But it is clear that during the early 1900’s, the pioneer pilots and aircraft builders on both sides of the Atlantic, such as the Wright brothers, the French military engineer Esnault-Pelterie and Henri and Maurice Farman discovered the practical advantages of the ‘little wings’ and used them to improve the control of their aircraft.


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1925 - 1950

On 22nd January 1926 the seaplane "Plus Ultra", piloted by Major Franco, departed for Buenos Aires, Argentina, (¿¿??). Also, between the 5th April and the 11th May of that year the "Elcano" Squadron conducted a mock raid into the Philipines. The airplane "Jesús del Gran Poder" made the flight Sevilla-Narsiya (Mesopotamia). Barberán and Collar flew from Seville to Cuba in the airplane "Cuatro Vientos" between 10th and 20th June 1933, before vanishing during the leg to Mexico to extend their "raid".

In July 1936 a three-year civil war broke out in Spain, providing a vast practice area for the aviation that would later become involved in World War II. Airplanes were employed mainly as close support to ground operations, thus underplaying the significant potential of air power. The civil war meant, as well, the phase out of the biplanes of the old generation. Bombing operations showed the essential weakness of slow bombers, an easy target for combat airplanes. Also proven was the importance of air transport operations of armed units and the provision of supplies to under attack forces, operations that both Germany and the United States would use extensively during World War II.

On 8th August 1939 General Juan Yagüe was appointed Minister of the newly established Ministry of the Air. He developed a fertile legislative activity, which included structuring the newborn Air Force (Ejército del Aire) by Act of 7 October 1939 and creating the Arms of Aviation, Aviation Troops, and the Corps of Aeronautical Engineers, Specialists, and Clerks, as well as the Services of Engineering, Administration, Health, Legal Affairs, Chaplaincy and General Auditing.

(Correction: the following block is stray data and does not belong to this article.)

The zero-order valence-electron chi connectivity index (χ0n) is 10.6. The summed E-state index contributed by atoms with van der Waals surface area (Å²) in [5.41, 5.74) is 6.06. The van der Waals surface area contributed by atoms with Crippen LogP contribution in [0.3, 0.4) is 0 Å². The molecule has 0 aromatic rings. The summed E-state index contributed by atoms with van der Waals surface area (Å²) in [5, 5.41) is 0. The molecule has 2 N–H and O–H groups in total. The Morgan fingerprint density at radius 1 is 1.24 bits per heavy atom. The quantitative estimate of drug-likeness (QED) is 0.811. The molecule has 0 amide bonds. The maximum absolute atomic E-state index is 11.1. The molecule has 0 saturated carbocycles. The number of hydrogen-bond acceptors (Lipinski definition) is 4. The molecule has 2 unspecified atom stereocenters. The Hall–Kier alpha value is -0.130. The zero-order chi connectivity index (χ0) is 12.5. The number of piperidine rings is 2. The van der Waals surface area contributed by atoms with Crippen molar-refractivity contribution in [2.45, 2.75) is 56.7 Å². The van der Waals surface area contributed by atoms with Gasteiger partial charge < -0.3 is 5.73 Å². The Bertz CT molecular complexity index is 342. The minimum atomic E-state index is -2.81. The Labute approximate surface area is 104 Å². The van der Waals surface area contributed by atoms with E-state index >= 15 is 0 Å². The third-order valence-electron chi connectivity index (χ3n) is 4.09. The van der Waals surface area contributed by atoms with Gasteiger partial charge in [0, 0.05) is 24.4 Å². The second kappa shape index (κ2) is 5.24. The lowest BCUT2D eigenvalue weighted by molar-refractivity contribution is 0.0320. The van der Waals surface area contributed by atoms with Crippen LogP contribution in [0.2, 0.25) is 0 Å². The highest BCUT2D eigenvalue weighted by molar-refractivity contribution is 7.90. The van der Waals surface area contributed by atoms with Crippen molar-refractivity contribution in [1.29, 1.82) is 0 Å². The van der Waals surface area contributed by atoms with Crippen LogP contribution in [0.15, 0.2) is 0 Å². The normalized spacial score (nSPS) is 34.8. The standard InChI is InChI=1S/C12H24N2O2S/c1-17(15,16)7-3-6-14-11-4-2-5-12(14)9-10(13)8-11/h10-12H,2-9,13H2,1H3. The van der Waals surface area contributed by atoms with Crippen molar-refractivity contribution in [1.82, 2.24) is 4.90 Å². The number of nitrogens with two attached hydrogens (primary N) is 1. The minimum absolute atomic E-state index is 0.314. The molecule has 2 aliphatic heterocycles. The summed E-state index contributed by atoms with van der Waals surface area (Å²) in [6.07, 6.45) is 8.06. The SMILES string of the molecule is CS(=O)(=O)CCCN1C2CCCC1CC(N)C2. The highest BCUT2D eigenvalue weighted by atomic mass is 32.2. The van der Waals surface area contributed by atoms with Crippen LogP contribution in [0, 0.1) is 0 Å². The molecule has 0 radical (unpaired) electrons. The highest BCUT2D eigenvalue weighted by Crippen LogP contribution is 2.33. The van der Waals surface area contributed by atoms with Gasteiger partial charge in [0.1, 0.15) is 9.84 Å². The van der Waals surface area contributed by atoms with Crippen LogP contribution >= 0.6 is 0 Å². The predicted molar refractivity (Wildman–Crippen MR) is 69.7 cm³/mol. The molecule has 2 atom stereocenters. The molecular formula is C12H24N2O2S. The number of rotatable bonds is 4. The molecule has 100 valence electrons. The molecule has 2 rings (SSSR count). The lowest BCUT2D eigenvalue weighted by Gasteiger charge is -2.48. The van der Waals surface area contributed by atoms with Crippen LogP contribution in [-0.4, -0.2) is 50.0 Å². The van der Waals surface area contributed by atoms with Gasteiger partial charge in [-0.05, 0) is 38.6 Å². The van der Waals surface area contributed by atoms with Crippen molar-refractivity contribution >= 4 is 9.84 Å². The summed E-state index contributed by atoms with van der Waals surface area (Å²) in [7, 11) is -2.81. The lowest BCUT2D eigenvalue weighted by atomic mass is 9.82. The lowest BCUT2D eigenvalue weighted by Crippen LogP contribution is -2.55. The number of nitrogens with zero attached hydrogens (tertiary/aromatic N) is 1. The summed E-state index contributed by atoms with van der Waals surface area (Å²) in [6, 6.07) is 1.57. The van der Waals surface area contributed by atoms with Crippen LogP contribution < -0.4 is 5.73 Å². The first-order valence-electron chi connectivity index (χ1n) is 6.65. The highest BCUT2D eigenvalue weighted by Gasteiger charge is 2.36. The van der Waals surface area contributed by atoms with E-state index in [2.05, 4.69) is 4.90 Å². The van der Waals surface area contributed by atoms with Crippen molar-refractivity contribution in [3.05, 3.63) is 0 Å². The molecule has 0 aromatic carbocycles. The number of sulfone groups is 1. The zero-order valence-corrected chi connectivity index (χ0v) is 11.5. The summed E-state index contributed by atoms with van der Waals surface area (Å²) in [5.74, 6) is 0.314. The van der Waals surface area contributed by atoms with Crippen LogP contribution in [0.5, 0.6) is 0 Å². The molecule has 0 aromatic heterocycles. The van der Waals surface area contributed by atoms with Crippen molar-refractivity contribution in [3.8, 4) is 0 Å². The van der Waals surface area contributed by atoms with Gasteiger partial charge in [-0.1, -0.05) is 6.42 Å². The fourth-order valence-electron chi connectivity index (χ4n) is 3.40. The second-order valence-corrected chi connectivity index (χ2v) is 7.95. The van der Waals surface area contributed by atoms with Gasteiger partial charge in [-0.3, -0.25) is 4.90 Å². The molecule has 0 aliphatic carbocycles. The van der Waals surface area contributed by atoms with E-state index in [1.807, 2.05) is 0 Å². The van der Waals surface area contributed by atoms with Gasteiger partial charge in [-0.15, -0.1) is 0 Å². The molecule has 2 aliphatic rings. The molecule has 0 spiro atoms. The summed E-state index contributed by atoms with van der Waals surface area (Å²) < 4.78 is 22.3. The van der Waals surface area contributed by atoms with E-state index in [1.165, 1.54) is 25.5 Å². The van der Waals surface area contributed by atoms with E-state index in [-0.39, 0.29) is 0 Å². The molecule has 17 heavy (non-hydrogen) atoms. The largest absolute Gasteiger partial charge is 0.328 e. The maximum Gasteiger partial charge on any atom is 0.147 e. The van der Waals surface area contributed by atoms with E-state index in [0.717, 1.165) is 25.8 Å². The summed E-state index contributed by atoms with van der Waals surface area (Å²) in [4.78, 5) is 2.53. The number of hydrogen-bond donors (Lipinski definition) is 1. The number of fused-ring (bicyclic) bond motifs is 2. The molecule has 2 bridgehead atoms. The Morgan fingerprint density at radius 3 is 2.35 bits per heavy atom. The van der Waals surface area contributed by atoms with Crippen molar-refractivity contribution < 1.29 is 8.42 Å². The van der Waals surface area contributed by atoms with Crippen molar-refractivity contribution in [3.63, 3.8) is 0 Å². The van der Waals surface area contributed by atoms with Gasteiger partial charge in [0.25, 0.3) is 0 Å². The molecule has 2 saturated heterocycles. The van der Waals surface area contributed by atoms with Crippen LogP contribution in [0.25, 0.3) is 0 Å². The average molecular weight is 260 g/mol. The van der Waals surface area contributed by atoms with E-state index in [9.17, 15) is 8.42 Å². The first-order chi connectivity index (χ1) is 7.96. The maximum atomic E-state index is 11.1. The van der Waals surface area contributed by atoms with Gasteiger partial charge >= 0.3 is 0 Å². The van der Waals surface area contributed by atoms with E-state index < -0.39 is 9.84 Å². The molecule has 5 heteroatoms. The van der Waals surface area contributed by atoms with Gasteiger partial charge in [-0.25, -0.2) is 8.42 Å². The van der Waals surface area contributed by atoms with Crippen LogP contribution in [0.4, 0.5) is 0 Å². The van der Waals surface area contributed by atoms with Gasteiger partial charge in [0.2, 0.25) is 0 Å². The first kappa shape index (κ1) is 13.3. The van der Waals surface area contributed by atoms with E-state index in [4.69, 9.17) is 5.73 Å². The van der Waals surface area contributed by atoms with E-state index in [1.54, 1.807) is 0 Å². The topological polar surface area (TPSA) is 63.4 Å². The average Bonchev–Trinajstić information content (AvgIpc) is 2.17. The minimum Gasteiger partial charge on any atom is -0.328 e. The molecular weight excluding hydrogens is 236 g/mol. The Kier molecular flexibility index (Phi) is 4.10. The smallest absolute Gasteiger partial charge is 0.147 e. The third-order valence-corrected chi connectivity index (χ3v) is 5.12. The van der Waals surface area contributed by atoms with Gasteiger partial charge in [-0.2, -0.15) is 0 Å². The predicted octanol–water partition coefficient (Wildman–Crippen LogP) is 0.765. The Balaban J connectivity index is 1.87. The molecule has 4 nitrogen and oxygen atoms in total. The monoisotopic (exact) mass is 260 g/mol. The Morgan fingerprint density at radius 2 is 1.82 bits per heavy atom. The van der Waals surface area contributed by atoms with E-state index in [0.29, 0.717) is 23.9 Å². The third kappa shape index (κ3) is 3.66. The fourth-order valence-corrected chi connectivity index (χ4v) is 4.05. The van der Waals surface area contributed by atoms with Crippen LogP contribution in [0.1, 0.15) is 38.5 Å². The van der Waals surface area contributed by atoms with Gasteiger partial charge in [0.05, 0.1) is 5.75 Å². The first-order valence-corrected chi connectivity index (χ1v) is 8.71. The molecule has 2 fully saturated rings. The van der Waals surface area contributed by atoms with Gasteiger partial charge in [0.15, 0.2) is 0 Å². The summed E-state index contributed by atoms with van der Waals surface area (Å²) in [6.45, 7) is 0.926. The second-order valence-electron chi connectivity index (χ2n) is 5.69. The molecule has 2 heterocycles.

Henry Farman Makes First Circular Flight in Europe - History

Gorgeously endowed with dashing “Super Sport” torpedo bodywork finished in metallic silver (replicating its original 1921 silver finish, achieved with varnish incorporating fish scales), this technically advanced six-cylinder survivor of an exclusive production run bears one of the greatest names in French aviation history. The Farman brothers Henry and Maurice had first achieved fame as racing cyclists and balloonists in the late 19th century, before distinguishing themselves as racing motorists in the great city-to-city races and Grands Prix of the years 1899-1908 they also operated the biggest garage and automobile sales business in Paris, with a London branch run by their brother Dick. Though the Farmans seemed uncompromisingly French, they were in fact the sons of English parents, for their father was the Paris correspondent of the London Standard newspaper.

Henry (who spoke little English and eventually spelt his name “Henri” and took French citizenship), was an early convert to aviation and ordered his first aeroplane from Gabriel Voisin in 1907. In this plane in January 1908 he became the first European to make a circular flight of one kilometre, winning a � prize for the feat, and is credited with coining the word “aileron” to describe a fundamental component of an aircraft’s control surfaces. He left the car business in 1908 to devote all his time to flying, and set up his own aircraft factory in 1909. His outstandingly successful Farman biplane was widely copied. Maurice, another early convert to aviation, established his own factory in friendly rivalry with Henry, and in 1912 introduced the famous “Longhorn” biplane, the world’s first great training aeroplane, on which many famous French aviators learnt to fly. The brothers eventually merged their aircraft companies and after the war ended, introduced the Farman “Goliath”, one of the world’s first commercial airliners. The airline that they founded was eventually incorporated into the company that became Air France, though to their intense disappointment the Farman aircraft manufacturing business was nationalised in the turbulent year of 1936.